But can the EU retain its present level of cohesion if it extends membership to as many as 10 new countries? The organization is already facing challenges in integrating the 10 countries it admitted last year.
A jubilant Croatian Prime Minister Ivo Sanader had no doubt this week that EU expansion will encompass his whole region.
"We want to assist and to help our region and our neighbors to achieve their goals, and I'm sure the sooner Croatia becomes a full member of the EU, the sooner Serbia-Montenegro, Macedonia, Albania, Bosnia-Herzegovina, and all others [will become members]," Sanader said.
Balkan neighbors Romania and Bulgaria are already set for membership in 2007.
In light of continued expansion in the next decade, the concept of "an ever-closer union" among European states -- a stated goal of the EU -- appears to be faltering, at least in the medium term.
Political analyst Peter van Hamm of the Netherlands Institute of International Relations said the EU is going "very fast and very far."
"It is very difficult to reach consensus and to move forward with such a large group," van Hamm said.
Several factors have slowed the pace of integration. A new draft constitution was painstakingly hammered out in order to streamline the union's cumbersome process of decision making, so that it would not be paralyzed by the foreseen near-doubling of its membership.
But French and Dutch voters rejected the new EU constitution in referendums earlier this year. The unexpected result was a major setback for European integration. Moreover, it made painfully clear the depth of voter unhappiness with current EU policy.
Public fear of cheap labor from Eastern Europe and Turkey flooding their jobs markets is thought to have led many to vote against the constitution. Globalization is accelerating the pace of change and disconcerting Europeans, unsure of where exactly Europe is heading, and whether it will ensure them a secure future.
Another key development is the loss of Germany and France's traditional role as the two "engines" driving EU integration.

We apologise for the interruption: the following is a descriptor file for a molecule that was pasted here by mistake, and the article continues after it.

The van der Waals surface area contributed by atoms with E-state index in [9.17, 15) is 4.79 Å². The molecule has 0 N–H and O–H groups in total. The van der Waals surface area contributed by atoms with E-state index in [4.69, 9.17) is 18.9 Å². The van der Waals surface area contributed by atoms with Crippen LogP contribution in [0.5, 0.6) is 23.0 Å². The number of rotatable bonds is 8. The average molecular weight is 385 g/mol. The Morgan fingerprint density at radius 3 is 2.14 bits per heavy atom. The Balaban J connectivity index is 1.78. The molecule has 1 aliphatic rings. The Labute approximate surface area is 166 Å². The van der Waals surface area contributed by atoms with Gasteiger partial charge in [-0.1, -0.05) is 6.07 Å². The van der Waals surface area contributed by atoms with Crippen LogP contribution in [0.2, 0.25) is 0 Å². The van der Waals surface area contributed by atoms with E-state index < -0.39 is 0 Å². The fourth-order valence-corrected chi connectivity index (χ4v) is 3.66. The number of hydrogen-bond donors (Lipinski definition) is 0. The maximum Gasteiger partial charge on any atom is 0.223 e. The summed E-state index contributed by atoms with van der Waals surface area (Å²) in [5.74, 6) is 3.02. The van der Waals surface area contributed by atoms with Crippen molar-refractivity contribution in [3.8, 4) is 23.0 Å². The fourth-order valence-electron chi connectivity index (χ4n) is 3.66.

In Germany, slow economic growth has depleted once-brimming state coffers. Faced with growing national debt, Berlin is no longer prepared to smooth over EU troubles by footing the bill. Chancellor Gerhard Schroeder, the first postwar leader to have no memory of the Hitler years, has steered the union's traditional paymaster toward a more self-assertive policy.
Since the rejection of the constitution, France can no longer lead by example. Even earlier, France had angered Eastern European members by its peremptory suggestions that they should follow its lead in foreign policy, particularly in regard to ties with the United States.
However, analyst van Hamm pointed to a positive development in terms of groups of EU states working together on a "project."
"It is to some extent heartening to see the big three [France, Germany, and Britain] together with the [European] Commission taking the lead in dealing with Iran, that's a novelty, we haven't seen that [sort of grouping] in the past, the interesting thing is that it seems to be accepted by the rest of the EU member states as an potentially effective and quite efficient mechanism," van Hamm said.
The way the trio is negotiating with Iran over its controversial nuclear program could serve as a model for EU action in other international issues, allowing the EU to have greater influence in the future.